An August report from the Department of Health and Human Services’ inspector general casts doubt on recent claims by Medicare officials that they are finally cracking down on fraud. The report found that auditors hired by the Centers for Medicare & Medicaid Services (CMS) grossly underestimated the level of fraud in claims for medical equipment and supplies, mainly because officials told them not to look too hard.
The auditors found an error rate of 7.5 percent, amounting to $700 million in improper payments. The inspector general’s auditors, by contrast, found an error rate of nearly 29 percent, about four times as high. The primary cause of the discrepancy was that the first team ofauditors relied mainly on documentation from suppliers, while the second team also looked at medical records and interviewed patients to confirm that the products were medically necessary, had been delivered, andwere being used.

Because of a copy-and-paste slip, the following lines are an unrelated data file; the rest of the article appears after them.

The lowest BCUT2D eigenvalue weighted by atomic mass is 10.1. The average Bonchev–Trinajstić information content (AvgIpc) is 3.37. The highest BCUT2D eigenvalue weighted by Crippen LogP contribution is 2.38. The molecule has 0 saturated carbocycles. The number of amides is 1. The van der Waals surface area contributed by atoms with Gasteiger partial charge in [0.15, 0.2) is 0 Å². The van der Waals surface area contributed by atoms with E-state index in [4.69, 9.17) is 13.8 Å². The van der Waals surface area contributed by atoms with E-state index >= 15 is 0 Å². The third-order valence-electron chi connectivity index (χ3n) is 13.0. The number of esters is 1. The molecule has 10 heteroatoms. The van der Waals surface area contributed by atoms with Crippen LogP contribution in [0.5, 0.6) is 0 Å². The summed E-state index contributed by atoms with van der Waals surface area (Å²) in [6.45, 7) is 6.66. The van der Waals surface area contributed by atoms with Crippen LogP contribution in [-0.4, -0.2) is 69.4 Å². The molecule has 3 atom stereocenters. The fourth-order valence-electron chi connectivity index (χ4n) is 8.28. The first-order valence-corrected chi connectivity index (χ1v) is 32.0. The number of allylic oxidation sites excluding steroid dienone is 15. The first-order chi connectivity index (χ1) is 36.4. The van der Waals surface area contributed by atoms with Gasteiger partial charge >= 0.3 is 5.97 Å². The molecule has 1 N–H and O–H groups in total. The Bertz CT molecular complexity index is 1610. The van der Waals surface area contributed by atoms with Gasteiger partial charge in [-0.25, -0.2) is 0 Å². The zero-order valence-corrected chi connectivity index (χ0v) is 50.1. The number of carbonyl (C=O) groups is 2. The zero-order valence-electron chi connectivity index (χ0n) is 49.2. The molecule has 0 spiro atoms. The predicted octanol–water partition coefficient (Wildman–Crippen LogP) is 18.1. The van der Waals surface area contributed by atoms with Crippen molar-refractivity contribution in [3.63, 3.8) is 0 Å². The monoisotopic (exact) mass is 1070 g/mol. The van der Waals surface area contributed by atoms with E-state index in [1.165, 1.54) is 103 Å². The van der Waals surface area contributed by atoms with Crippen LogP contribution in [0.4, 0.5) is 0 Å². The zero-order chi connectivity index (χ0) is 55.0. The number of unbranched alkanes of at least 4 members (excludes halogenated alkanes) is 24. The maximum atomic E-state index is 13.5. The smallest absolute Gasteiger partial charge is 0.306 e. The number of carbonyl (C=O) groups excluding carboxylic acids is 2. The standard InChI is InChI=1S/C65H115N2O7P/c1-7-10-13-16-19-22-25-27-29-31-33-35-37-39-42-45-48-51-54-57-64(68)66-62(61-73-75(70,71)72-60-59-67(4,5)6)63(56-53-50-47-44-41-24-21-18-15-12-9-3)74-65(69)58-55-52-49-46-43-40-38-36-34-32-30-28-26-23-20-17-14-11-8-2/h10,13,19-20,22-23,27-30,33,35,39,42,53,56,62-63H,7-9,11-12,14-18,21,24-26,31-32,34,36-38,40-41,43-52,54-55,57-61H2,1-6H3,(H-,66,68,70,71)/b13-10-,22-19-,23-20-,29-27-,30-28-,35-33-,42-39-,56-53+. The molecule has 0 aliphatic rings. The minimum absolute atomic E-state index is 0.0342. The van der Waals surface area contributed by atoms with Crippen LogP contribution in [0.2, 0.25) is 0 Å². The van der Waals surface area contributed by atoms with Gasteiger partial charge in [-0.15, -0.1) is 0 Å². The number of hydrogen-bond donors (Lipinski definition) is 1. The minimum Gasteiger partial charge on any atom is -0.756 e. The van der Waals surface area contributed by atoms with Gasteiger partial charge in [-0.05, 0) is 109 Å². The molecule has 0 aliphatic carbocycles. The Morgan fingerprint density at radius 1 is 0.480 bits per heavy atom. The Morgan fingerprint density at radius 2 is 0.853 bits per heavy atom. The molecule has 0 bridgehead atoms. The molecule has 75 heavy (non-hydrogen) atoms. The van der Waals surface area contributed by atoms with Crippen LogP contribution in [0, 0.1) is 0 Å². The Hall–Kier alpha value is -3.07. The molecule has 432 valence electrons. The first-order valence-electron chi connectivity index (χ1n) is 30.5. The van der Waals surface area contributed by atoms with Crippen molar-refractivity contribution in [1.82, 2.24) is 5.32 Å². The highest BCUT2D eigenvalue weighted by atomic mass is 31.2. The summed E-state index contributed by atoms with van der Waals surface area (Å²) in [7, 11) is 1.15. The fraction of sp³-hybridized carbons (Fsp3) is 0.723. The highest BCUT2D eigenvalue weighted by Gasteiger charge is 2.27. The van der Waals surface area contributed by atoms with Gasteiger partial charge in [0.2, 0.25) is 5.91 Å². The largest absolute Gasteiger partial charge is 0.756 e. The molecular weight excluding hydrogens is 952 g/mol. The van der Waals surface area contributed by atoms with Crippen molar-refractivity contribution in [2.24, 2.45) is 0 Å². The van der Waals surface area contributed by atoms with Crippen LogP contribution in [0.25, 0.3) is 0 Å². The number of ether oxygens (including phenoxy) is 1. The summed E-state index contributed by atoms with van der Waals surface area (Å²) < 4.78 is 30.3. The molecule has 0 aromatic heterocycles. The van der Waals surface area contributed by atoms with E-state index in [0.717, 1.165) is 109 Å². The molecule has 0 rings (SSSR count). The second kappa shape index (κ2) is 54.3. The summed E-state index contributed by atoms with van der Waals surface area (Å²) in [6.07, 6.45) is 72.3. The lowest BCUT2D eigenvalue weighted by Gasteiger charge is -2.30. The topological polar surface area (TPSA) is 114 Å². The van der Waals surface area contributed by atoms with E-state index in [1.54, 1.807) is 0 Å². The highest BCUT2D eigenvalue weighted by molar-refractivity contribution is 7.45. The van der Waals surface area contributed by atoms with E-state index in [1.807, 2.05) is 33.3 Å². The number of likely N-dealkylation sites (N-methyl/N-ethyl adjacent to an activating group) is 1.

According to the inspector general’s report, official CMS guidelines tell auditors “to review beneficiaries’ medical records, including pertinent records from physicians, to support”suppliers’ claims. But “CMS orally instructed [the auditors] to deviate from written policies by (1) making determinations based primarily on the limited medical records available from suppliers, (2) applying clinical inference when reviewing supplier medical records to reasonably infer that the [equipment] provided was medically necessary, and (3) not counting lack of proof of delivery as an error if that was the only issue with a claim.”